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And Now a Word from Hillary’s Doctor

xscreen-shot-2016-09-13-at-12-36-36-pm-png-pagespeed-ic-epnhed9knyhrc_physician_letter6666603003272595841 Read the rest of this entry »


The Huma Problem

Huma-Favors-AP

Paul Sperry reports: Hillary Clinton’s top campaign aide, and the woman who might be the future White House chief of staff to the first female US president, for a decade edited a radical Muslim publication that opposed women’s rights and blamed the US for 9/11.

One of Clinton’s biggest accomplishments listed on her campaign Web site is her support for the UN women’s conference in Bejing in 1995, when she famously declared, “Women’s rights are human rights.” Her speech has emerged as a focal point of her campaign, featured prominently in last month’s Morgan 51H+BtOiFIL._SL250_Freeman-narrated convention video introducing her as the Democratic nominee.

[Check out Paul Sperry’s bookInfiltration: How Muslim Spies and Subversives have Penetrated Washington” at Amazon.com]

However, soon after that “historic and transformational” 1995 event, as Clinton recently described it, her top aide Huma Abedin published articles in a Saudi journal taking Clinton’s feminist platform apart, piece by piece. At the time, Abedin was assistant editor of the Journal of Muslim Minority Affairs working under her mother, who remains editor-in-chief. She was also working in the White House as an intern for then-First Lady Clinton.

huma

Headlined “Women’s Rights are Islamic Rights,” a 1996 article argues that single moms, working moms and gay couples with children should not be recognized as families. It also states that more revealing dress ushered in by women’s liberation “directly translates into unwanted results of sexual promiscuity and irresponsibility and indirectly promote violence against women.” In other words, sexually liberated women are just asking to be raped.

[Read the full story here, at New York Post]

“A conjugal family established through a marriage contract between a man and a woman, and extended through procreation is the only definition of family a Muslim can accept,” the author, a Saudi official with the Muslim World League, asserted, while warning of “the dangers of alternative lifestyles.” (Abedin’s journal was founded and funded by the former head of the Muslim World League.)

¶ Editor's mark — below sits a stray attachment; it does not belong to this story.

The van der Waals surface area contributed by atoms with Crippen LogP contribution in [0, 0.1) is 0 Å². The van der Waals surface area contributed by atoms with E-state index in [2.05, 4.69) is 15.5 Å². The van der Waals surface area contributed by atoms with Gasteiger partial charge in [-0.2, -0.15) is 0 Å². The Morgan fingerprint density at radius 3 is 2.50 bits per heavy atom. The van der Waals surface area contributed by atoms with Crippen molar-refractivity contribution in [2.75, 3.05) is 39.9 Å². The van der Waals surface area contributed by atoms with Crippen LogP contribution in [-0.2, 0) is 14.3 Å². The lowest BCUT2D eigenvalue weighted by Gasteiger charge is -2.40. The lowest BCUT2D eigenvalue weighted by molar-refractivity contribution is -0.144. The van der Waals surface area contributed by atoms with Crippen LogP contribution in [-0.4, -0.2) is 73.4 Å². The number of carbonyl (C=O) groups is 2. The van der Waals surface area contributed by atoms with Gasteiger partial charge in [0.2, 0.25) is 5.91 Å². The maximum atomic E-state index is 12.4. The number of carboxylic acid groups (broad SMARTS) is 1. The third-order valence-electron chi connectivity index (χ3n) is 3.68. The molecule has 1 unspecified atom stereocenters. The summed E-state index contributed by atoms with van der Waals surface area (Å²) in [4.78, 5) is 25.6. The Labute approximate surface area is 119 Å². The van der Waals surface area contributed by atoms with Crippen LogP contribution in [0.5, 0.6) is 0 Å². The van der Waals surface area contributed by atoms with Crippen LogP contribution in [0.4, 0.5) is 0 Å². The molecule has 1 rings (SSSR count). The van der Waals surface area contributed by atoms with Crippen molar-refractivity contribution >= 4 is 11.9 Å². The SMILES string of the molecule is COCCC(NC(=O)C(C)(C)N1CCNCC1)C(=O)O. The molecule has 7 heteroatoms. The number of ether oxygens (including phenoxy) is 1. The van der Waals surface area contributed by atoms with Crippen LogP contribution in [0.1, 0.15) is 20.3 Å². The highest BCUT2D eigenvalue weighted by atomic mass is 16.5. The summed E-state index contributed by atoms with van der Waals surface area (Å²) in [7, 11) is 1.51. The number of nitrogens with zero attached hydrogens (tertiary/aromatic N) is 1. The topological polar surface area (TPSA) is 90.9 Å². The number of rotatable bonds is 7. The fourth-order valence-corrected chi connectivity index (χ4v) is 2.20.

Hillary Clinton and Huma Abedin arrive for a NATO Foreign Minister family photo in front of the Brandenburg Gate in 2011. Photo: Getty Images

Hillary Clinton and Huma Abedin. Photo: Getty Images

“Pushing [mothers] out into the open labor market is a clear demonstration of a lack of respect of womanhood and motherhood,” it added.

In a separate January 1996 article, Abedin’s mother — who was the Muslim World League’s delegate to the UN conference — wrote that Clinton and other speakers were advancing a “very aggressive and radically feminist” agenda that was un-Islamic and wrong because it focused on empowering women.

“‘Empowerment’ of women does more harm than benefit the cause of women or their relations with men,” Saleha Mahmood Abedin maintained, while forcefully arguing in favor of Islamic laws that have been roundly criticized for oppressing women.

Hillary Clinton and Huma Abedin arrive for a NATO Foreign Minister family photo in front of the Brandenburg Gate in 2011. Photo: Getty Images

Hillary Clinton and Huma Abedin arrive for a NATO Foreign Minister family photo in front of the Brandenburg Gate in 2011. Photo: Getty Images

“By placing women in the ‘care and protection’ of men and by making women responsible for those under her charge,” she argued, “Islamic values generate a sense of compassion in human and family relations.”

“Among all systems of belief, Islam goes the farthest in restoring equality across gender,” she claimed. “Acknowledging the very central role women play in procreation, child-raising and homemaking, Islam places the economic responsibility of supporting the family primarily on the male members.”

She seemed to rationalize domestic abuse as a result of “the stress and frustrations that men encounter in their daily lives.” While denouncing such violence, she didn’t think it did much good to punish men for it.

Clinton and Abedin in Queens. Photo: Getty Images

Clinton and Abedin in Queens. Photo: Getty Images

“Among all systems of belief, Islam goes the farthest in restoring equality across gender.”

 – 1996 article authored by Saleha Mahmood Abedin, Huma’s mother

She added in her 31-page treatise: “More men are victims of domestic violence than women . . . If we see the world through ‘men’s eyes’ we will find them suffering from many hardships and injustices.”

She opposed the UN conference widening the scope of the definition of the family to include “gay and lesbian ‘families.’ ” Read the rest of this entry »


[VIDEO] Navel-Gazing About Gender While the World Burns: Camille Paglia on the Unreal World of America’s Youth

CAMILE PAGLIA

“They have no sense of the great patterns of world history, the rise and fall of civilisations like Babylon and Rome that became very sexually tolerant, and then fell.”

Carolyn Moynihan writes: Camille Paglia, an American college professor and social critic, is one of a kind: a feminist who objects to almost every form of feminism known to womankind; a sexual radical who believes in complete freedom of sexual expression, yet a realist who insists that women have to take full responsibility for the sexual choices they make; and a lesbian who objects to the current censorship of any discussion about the causes of homosexuality.